First Look: OnLive’s Cloud Gaming Service Comes to Tablets and Phones

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Courtesy OnLive

Know any serious PC gamers? The odds are sky-high that they’re also serious experts on PC hardware.

That’s because 3D gaming requires more sheer computing horsepower than any other home-computing task. Ardent game players, therefore, obsess over specs that most folks can safely ignore. They also plunk down serious money for machines outfitted with state-of-the-art processors and graphics cards, both of which help boost frame rates and 3D rendering. It all requires a level of dedication that not all of us can muster.

Take, for instance, me. These days, I can’t tell you much about the components inside my PCs. The prospect of tweaking them for maximum performance is alarming, not alluring. Come to think of it, my primary computer is a Mac, a platform that most big-deal games ignore–and I use that less these days than my iPad. As a result, I rarely partake in games any more demanding than Bejeweled, even though I’m intrigued by ambitious titles such as the gritty 1940s epic LA Noire.

(MORE: Top 10 Video Games of 2011)

And so I’ve been paying attention to OnLive, a service that aims to put no-compromises gaming at your fingertips on devices of all sorts. In June of 2010, the company released versions for Windows PCs and Macs. Later that year, it introduced a $99 “MicroConsole” the size of a slice of pound cake that put the service on HDTVs. And now it’s announcing apps for the iPhone, iPad, Android phones, and Android tablets (including Amazon’s Kindle Fire). The company recently gave me a sneak peek at the new stuff, and let me try out a nearly-final version of the iPad edition in the comfort of my own home.

Founded by Steve Perlman, a veteran entrepreneur whose résumé goes all the way back to early-1980s gaming icon ColecoVision, OnLive was based on an audacious technological question: What if almost all of the computing power that games needed was relocated from players’ homes into the cloud? Starting in 2002, the company spent years developing a system for running games on potent servers. Its technology sends a game’s graphics over the Internet to the device a gamer is using, and relays that player’s keystrokes or controller clicks back to the server. It’s like playing games on a console that happens to be located thousands of miles away.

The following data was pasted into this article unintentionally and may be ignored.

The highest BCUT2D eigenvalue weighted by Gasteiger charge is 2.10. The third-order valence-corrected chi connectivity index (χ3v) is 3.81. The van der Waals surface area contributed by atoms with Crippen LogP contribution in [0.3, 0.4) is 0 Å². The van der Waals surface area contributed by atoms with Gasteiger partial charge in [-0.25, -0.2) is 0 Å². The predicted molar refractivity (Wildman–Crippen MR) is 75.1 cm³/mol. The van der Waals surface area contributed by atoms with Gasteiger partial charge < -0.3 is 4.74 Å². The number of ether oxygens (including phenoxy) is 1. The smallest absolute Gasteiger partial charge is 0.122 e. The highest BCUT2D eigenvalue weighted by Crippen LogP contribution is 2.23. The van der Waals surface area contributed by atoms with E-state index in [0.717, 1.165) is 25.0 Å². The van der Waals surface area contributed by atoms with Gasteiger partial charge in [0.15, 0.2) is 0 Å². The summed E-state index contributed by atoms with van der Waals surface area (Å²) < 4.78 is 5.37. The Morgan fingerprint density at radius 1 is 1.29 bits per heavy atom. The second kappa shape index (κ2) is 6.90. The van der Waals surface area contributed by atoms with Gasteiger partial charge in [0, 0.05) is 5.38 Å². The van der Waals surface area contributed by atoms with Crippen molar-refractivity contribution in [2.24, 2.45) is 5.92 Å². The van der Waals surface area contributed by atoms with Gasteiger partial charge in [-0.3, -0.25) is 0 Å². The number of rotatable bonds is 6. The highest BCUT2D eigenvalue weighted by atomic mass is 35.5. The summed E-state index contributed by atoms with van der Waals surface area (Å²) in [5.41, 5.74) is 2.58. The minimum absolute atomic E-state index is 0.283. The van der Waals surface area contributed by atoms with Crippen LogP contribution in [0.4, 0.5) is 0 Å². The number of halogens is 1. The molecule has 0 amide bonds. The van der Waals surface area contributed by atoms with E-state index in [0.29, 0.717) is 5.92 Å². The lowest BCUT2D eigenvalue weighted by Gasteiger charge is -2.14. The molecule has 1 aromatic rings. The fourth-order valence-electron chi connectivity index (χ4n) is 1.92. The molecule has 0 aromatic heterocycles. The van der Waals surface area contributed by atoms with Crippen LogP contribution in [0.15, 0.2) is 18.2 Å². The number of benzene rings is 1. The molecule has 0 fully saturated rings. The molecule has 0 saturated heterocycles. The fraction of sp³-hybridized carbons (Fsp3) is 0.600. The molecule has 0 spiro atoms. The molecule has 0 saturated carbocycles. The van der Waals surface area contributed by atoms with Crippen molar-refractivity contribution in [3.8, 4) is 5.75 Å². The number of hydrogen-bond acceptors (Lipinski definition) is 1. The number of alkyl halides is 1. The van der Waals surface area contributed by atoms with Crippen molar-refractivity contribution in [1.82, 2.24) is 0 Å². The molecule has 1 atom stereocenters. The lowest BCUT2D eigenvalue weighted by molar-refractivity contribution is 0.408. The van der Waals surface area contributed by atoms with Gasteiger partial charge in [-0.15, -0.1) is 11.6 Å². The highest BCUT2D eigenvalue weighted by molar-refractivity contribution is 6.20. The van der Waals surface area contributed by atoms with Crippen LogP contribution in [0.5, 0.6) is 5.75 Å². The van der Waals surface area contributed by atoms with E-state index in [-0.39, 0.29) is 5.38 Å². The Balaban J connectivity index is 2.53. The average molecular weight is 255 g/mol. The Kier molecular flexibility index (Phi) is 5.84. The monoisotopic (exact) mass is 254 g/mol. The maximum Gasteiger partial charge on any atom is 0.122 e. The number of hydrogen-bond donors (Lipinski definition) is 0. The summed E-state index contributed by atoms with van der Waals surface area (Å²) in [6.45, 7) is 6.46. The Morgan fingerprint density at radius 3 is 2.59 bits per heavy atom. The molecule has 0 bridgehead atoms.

Because OnLive’s servers do so much heavy lifting, the service’s hardware needs on your end are modest. That’s why it works on wimpy PCs, Macs and, starting now, on tablets and phones. The company has also announced that it’s working with Vizio to build the service right into HDTVs and Blu-ray players.

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Gaming, of course, is all about the games. OnLive currently has close to 200 of them, including major new releases such as Batman: Arkham City, Saints Row: The Third, and Harry Potter: Years 5-7. The selection has steadily improved in quality and quantity since the service’s launch, but it’s nowhere near comprehensive: There’s nothing from big-name publishers EA (although titles from it are on their way) and Activision, for instance. Logically enough, you won’t find games published by console manufacturers/OnLive competitors Microsoft, Nintendo and Sony, which is why megafranchises from Mario to Modern Warfare are absent, and probably always will be.

Despite all the omissions, OnLive will fill a need by bringing high-profile PC and console games to Apple’s iOS and Google’s Android. Both platforms are already in good shape–especially iOS, which has 100,000+ games and entertainment apps–but most of what they’ve got are smaller-scale, lower-key titles, not the blockbusters whose budgets sometimes run into the tens of millions of dollars.

Over half of OnLive’s games are included in a subscription option called PlayPack, which costs $9.99 a month for unlimited gameplay. (Think of it as a rough equivalent of Netflix’s all-you-can watch streaming video service.) Other titles–especially new, big-name ones–are sold on an a la carte basis. They’re offered for individual purchase at prices similar to what you’d pay if you bought them on disc; 3- or 5-day rentals are sometimes also available. PlayPack subscribers get a 30 percent discount on these offerings, helping to compensate for the fact that there’s no such thing as a used OnLive game. In all cases, one payment gives you access to the games on as many OnLive-enabled devices as you’ve got, no discs required.